I have the O-Bug, and the Expression, and a lot of cartridges. I too have reached the point where the new cartridges are starting to be repeats of current images I already have, just a different artist's style.
I had the same problem when I was a hobby demo for SU. I loved being a demo, because I love teaching people how to craft and watching them "get" that they too can do this. I stopped being a demo about 7 years ago and I have enough stamps to cover just about any occasion. Now I get to teach again, within the past year a Joann's opened in town and I'm teaching scrapbooking (paper, stamps, punches, glue, = fun) and a new class "How To Use Your Cricut" (there are some samples on my blog that I use for the class)
I was gifted with the little Cricut, got hooked of course, but with my arthritis I find it easier than my Lovely Old Red Sizzix (which has been gifted to a Kindergarten Teacher along with half my dies). I kept the dies that I didn't have a cut on a cartridge like it.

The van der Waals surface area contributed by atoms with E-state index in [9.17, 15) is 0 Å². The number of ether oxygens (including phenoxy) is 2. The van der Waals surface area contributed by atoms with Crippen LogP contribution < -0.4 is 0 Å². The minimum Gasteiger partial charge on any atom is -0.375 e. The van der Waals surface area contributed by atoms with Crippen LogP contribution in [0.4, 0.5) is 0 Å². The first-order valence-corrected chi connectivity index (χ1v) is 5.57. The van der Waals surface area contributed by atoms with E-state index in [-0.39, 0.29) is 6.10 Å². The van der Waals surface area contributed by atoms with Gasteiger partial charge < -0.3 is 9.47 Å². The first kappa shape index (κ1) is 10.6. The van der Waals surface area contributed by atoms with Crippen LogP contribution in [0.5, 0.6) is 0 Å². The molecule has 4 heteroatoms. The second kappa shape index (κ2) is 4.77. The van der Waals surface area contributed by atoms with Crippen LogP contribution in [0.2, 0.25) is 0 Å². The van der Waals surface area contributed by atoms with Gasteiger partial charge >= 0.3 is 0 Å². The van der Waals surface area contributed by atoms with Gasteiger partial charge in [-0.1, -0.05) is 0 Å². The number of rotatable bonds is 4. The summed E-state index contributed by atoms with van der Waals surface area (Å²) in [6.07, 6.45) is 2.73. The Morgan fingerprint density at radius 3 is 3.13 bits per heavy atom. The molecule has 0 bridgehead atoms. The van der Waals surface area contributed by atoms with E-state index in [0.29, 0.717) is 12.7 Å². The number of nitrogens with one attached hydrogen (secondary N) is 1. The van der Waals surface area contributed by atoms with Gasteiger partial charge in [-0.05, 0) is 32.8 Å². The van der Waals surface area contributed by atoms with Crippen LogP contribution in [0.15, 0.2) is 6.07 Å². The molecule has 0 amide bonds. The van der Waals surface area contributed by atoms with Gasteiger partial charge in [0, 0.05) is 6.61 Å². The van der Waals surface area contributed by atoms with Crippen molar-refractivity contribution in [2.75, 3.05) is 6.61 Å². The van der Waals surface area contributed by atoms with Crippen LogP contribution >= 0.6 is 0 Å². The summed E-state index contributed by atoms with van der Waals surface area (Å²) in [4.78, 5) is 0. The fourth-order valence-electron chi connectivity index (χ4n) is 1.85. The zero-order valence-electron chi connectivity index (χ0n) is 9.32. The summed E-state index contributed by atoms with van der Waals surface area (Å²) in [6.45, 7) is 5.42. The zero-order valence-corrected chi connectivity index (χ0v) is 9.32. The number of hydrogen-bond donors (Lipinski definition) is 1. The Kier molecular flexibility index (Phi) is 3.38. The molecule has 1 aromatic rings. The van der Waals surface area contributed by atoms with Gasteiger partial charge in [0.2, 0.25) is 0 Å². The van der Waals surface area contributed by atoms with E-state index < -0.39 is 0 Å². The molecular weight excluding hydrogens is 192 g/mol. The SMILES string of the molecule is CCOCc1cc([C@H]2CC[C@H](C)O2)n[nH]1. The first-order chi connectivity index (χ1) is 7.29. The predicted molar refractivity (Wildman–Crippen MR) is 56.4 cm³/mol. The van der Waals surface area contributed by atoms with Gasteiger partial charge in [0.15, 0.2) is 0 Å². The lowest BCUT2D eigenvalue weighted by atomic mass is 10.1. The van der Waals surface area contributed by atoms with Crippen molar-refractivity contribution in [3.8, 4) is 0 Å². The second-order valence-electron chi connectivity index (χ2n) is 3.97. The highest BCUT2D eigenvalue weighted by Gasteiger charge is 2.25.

Positives about the Cricut, for me, I can cut any size I want (granted there are limits based on the machine, all tools have positives and negatives) and in any color I can find or make, pre cut dies come how they come in the package. Great for my hands. I find the Gypsy easier to use than Design Studio, I failed to purchase any of the other programs and that's because I just wasn't paying attention, I kept saying later, later, I can find what I need on cartridges.
The Cricut Cake machine has allowed me to get back into cake decorating which I stopped because of my hands. I figure out the designs for the cake on my Gypsy, then plug it into the cake and cut. Now I can cut fondant like paper, it's fun, and I enjoy making cakes again.
I found an awesome deal on the Yudu machine and my family and I are experimenting with printing shirts for our own use, the Cricut makes this possible because of the ability to make cuts, reverse the image, cut out in vinyl, and then attach to the screen.
I don't have the E2 or the Imagine, and I don't have every single PC product ever made, and I've been acquiring this stuff for a very long time, so long that like my stamps, most of my cartridges are "retired" from production but perfectly useable.
Negatives - space all this stuff takes, money and time invested in purchasing (always on sale, but still money spent), and like all hobbies you got to be sure you love it and that the shopping/hunting/spending doesn't turn into an obsession.
Thanks to the very artistic and talented posters on this site and others, and all the offerings on You-Tube, I have learned so much, I'm trying new products, new styles, new ideas. I appreciate all that I learn about craft supplies and the crafter's who use the product.